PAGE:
And then there were none has had a listing for Midwest City’s Heritage Park Mall since 2006, which noted:

Sears is largely responsible for keeping what is left of the mall from folding into closure, as it is the only Sears store within a good 10 mile radius.

What is left of the mall, however, is rapidly dwindling to zilch, and the last handful of tenants will be gone by mid-February, leaving Sears, which owns its section of the structure outright, all alone.

I suspect Sears isn’t going anywhere: the five stores in the metro (Quail Springs, Sequoyah — 44th and S. Western — Midwest City, Norman and Shawnee) have remained in place for many years.

The owner has decided to cut his losses and sell:

The mall’s current owner, California investor Daniel Rafalian, said the electric bill is more than the rent he’s receiving, so it makes sense to shut it down.

The two empty anchor spots, once Dillard’s and Montgomery Ward stores, are owned separately, one by a church, the other by an individual.

The previous dead mall in town, Shepherd Mall, was successfully (more or less) converted to office space. I don’t think this is feasible for Heritage Park: there’s just not that much demand for office space in Midwest City.

Rafalian, who acquired the mall in 2005, was invited to bid for a block in Bricktown that year, but did not participate.


  1. fillyjonk »

    24 January 2010 · 8:49 pm

    If he’s looking for nominations (I find the site hard to navigate), Midway Mall in Sherman, Texas would be one. I think there is still a Dillard’s and a Sears there, but many of the other chains have left. It’s the only mall where I’ve seen a Dollar Store.

    Of course, the Sher-Den Mall was gone before I got here. People tell me that it had asbestos problems. Now it’s just a giant fenced in empty space.

    I suppose with some new “innovation” in retail (who knows what that will be), the nice shiny new Sherman Town Center (which is what partly killed Midway) would be the next one to be doomed.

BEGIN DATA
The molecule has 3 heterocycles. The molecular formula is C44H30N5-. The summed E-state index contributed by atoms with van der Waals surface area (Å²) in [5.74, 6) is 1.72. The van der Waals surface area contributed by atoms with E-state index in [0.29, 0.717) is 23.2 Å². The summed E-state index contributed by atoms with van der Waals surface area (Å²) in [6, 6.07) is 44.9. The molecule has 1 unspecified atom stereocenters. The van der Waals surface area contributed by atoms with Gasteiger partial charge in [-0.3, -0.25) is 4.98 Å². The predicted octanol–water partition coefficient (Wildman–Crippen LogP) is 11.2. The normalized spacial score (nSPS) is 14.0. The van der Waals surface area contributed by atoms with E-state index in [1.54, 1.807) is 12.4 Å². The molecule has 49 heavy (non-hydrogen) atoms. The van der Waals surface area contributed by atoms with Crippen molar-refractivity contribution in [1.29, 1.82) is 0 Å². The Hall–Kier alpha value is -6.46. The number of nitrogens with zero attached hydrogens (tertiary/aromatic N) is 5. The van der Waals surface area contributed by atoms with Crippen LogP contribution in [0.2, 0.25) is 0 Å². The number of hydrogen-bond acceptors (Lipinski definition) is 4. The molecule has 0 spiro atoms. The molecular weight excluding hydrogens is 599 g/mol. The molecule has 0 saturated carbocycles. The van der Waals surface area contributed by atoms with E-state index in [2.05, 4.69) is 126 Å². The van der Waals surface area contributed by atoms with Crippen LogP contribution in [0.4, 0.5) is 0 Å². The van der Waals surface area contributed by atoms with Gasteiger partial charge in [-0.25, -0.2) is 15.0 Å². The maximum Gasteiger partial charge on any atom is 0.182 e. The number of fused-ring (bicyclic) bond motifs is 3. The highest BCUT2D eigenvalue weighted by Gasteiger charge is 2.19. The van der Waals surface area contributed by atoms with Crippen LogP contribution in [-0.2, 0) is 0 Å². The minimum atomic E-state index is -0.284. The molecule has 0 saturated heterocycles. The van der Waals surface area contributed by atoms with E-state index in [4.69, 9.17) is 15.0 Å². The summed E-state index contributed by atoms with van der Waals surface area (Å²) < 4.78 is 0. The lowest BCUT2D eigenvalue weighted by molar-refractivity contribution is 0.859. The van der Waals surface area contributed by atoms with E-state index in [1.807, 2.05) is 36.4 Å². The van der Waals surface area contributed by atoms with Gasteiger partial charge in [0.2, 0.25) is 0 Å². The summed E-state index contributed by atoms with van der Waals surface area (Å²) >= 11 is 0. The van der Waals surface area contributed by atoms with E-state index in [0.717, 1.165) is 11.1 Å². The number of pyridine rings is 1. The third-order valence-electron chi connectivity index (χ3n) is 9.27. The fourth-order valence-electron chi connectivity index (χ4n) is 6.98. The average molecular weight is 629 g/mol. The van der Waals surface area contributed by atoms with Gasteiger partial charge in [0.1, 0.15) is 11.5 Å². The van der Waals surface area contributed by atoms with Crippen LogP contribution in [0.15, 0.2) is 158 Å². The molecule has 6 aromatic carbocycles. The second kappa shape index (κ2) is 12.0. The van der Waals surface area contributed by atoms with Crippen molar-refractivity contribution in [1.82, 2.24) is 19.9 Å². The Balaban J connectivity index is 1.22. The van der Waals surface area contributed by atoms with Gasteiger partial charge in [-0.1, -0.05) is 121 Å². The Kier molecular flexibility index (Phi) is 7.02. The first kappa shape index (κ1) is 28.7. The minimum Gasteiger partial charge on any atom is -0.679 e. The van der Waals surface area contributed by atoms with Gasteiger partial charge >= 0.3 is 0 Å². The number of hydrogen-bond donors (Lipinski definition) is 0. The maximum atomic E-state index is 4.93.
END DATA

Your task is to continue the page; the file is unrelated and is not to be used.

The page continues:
2. CGHill »

    24 January 2010 · 9:16 pm

    The Experts say that large enclosed malls are a thing of the past, that smaller strips are the future. Maybe they’re right about the former; I can’t work up much enthusiasm for the latter.

    Of course, what gets all the New Urbanists as mimsy as a borogove is the possibility of Mixed Use – office, retail and residential all in the same unit. People claim to love it; few actually offer to buy it.

  3. robohara »

    24 January 2010 · 9:29 pm

    I bought a couple of arcade machines from the Heritage Park Mall’s arcade (Star*Cade) when it closed a few years back. I remember noting THEN how dead the place was; I can’t imagine what it looks like three or four years later.

  4. scooby214 »

    24 January 2010 · 9:34 pm

    How long do you suppose it will be before Crossroads Mall earns dead status? All of the anchor stores are empty, as was the parking lot (mostly) on Saturday afternoon.

  5. CGHill »

    24 January 2010 · 9:38 pm

    They got their first entry in 2008; it’s just a matter of time, I suppose.

    I sent them a link to the Oklahoman story, just in case.

  6. fillyjonk »

    25 January 2010 · 7:11 am

    I wonder how people in places with less-clement winter weather feel about the Rise of the Glorified Strip Mall? I know they destroyed one of the malls in my parents’ town and replaced it with a “The Shoppes At…” concept: individual isolated stores.

    My parents hate shopping there because whoever planned the traffic flow through the place is a grade-A idiot; there are more blind corners and funky illogical “they have to stop but we don’t” intersections than I’ve ever seen. I’m sure there are lots of fenderbenders there.

    Also, in the winter, when there’s lots of snow, part of the parking areas are sacrificed to be snow-mound storage.

  7. Lisa Paul »

    25 January 2010 · 10:59 am

    whah? Who says Strip Malls are the future? I thought Strip Malls were the Fifties beginning of malls and they then evolved into covered malls?

    In any case, is there anything sadder than a dead mall? With a mostly abandoned downtown, you can at least see some hope for the future. The old brick buildings might one day see new activity or office space or become condos. But what can you do with a mall once it dies?

  8. CGHill »

    25 January 2010 · 11:11 am

    This is evidently an example of “What goes around, comes around.”

    We’ve done a decent job of repurposing some stuff downtown — Bricktown used to be mostly warehouses before being transformed into an entertainment district, and there are some pretty nice flats in the old Montgomery Ward store — but big flat concrete boxes are hard to dispose of. A Builders Square store near me became an indoor kart track, which indicates that at least somebody has some ideas.

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